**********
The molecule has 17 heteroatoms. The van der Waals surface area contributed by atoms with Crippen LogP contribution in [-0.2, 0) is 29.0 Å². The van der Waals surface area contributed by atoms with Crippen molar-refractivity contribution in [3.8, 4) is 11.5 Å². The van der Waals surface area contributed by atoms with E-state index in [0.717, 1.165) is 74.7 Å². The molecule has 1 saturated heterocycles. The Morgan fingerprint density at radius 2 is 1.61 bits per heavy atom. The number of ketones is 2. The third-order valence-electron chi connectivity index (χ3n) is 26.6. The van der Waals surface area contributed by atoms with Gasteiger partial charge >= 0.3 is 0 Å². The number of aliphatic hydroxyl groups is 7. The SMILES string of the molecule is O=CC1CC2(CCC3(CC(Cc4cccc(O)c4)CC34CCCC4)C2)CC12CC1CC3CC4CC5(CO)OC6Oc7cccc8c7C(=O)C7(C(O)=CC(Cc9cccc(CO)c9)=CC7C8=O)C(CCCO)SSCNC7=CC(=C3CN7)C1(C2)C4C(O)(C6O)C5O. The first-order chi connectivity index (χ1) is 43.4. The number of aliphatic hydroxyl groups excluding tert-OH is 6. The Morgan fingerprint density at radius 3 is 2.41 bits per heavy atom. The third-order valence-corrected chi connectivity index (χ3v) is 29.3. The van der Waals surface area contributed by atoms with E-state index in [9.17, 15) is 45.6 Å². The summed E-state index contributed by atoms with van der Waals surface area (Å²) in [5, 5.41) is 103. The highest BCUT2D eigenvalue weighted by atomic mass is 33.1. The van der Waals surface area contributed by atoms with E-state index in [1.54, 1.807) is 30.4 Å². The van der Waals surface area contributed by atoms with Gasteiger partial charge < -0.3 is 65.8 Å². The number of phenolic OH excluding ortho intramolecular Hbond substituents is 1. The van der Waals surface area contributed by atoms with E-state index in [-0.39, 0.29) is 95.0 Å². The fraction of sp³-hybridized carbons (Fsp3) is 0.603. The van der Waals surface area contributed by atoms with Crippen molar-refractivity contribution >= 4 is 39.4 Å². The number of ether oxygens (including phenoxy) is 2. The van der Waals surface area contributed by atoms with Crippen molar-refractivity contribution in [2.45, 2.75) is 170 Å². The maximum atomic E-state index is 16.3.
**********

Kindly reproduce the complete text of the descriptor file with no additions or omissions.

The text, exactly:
The molecule has 17 heteroatoms. The van der Waals surface area contributed by atoms with Crippen LogP contribution in [-0.2, 0) is 29.0 Å². The van der Waals surface area contributed by atoms with Crippen molar-refractivity contribution in [3.8, 4) is 11.5 Å². The van der Waals surface area contributed by atoms with E-state index in [0.717, 1.165) is 74.7 Å². The molecule has 1 saturated heterocycles. The Morgan fingerprint density at radius 2 is 1.61 bits per heavy atom. The number of ketones is 2. The third-order valence-electron chi connectivity index (χ3n) is 26.6. The van der Waals surface area contributed by atoms with Gasteiger partial charge >= 0.3 is 0 Å². The number of aliphatic hydroxyl groups is 7. The SMILES string of the molecule is O=CC1CC2(CCC3(CC(Cc4cccc(O)c4)CC34CCCC4)C2)CC12CC1CC3CC4CC5(CO)OC6Oc7cccc8c7C(=O)C7(C(O)=CC(Cc9cccc(CO)c9)=CC7C8=O)C(CCCO)SSCNC7=CC(=C3CN7)C1(C2)C4C(O)(C6O)C5O. The first-order chi connectivity index (χ1) is 43.4. The number of aliphatic hydroxyl groups excluding tert-OH is 6. The Morgan fingerprint density at radius 3 is 2.41 bits per heavy atom. The third-order valence-corrected chi connectivity index (χ3v) is 29.3. The van der Waals surface area contributed by atoms with E-state index in [9.17, 15) is 45.6 Å². The summed E-state index contributed by atoms with van der Waals surface area (Å²) in [5, 5.41) is 103. The highest BCUT2D eigenvalue weighted by atomic mass is 33.1. The van der Waals surface area contributed by atoms with E-state index in [1.54, 1.807) is 30.4 Å². The van der Waals surface area contributed by atoms with Gasteiger partial charge < -0.3 is 65.8 Å². The number of phenolic OH excluding ortho intramolecular Hbond substituents is 1. The van der Waals surface area contributed by atoms with E-state index in [-0.39, 0.29) is 95.0 Å². The fraction of sp³-hybridized carbons (Fsp3) is 0.603. The van der Waals surface area contributed by atoms with Crippen molar-refractivity contribution >= 4 is 39.4 Å². The number of ether oxygens (including phenoxy) is 2. The van der Waals surface area contributed by atoms with Crippen molar-refractivity contribution in [2.45, 2.75) is 170 Å². The maximum atomic E-state index is 16.3.